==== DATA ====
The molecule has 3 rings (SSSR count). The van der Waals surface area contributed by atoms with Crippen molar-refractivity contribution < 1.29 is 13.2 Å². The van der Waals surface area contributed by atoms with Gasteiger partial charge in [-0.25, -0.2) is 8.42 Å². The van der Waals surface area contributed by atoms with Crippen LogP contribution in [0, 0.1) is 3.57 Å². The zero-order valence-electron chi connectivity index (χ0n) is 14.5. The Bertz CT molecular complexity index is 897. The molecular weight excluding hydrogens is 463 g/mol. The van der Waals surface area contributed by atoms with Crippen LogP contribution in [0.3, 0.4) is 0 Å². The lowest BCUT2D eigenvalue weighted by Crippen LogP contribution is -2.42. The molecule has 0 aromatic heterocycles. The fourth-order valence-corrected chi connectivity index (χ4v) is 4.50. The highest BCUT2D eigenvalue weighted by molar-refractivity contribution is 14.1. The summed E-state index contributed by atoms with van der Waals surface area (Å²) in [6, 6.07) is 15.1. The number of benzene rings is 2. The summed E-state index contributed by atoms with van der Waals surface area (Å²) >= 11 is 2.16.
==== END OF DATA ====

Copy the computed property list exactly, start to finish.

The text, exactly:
The molecule has 3 rings (SSSR count). The van der Waals surface area contributed by atoms with Crippen molar-refractivity contribution < 1.29 is 13.2 Å². The van der Waals surface area contributed by atoms with Gasteiger partial charge in [-0.25, -0.2) is 8.42 Å². The van der Waals surface area contributed by atoms with Crippen LogP contribution in [0, 0.1) is 3.57 Å². The zero-order valence-electron chi connectivity index (χ0n) is 14.5. The Bertz CT molecular complexity index is 897. The molecular weight excluding hydrogens is 463 g/mol. The van der Waals surface area contributed by atoms with Crippen LogP contribution in [0.3, 0.4) is 0 Å². The lowest BCUT2D eigenvalue weighted by Crippen LogP contribution is -2.42. The molecule has 0 aromatic heterocycles. The fourth-order valence-corrected chi connectivity index (χ4v) is 4.50. The highest BCUT2D eigenvalue weighted by molar-refractivity contribution is 14.1. The summed E-state index contributed by atoms with van der Waals surface area (Å²) in [6, 6.07) is 15.1. The number of benzene rings is 2. The summed E-state index contributed by atoms with van der Waals surface area (Å²) >= 11 is 2.16.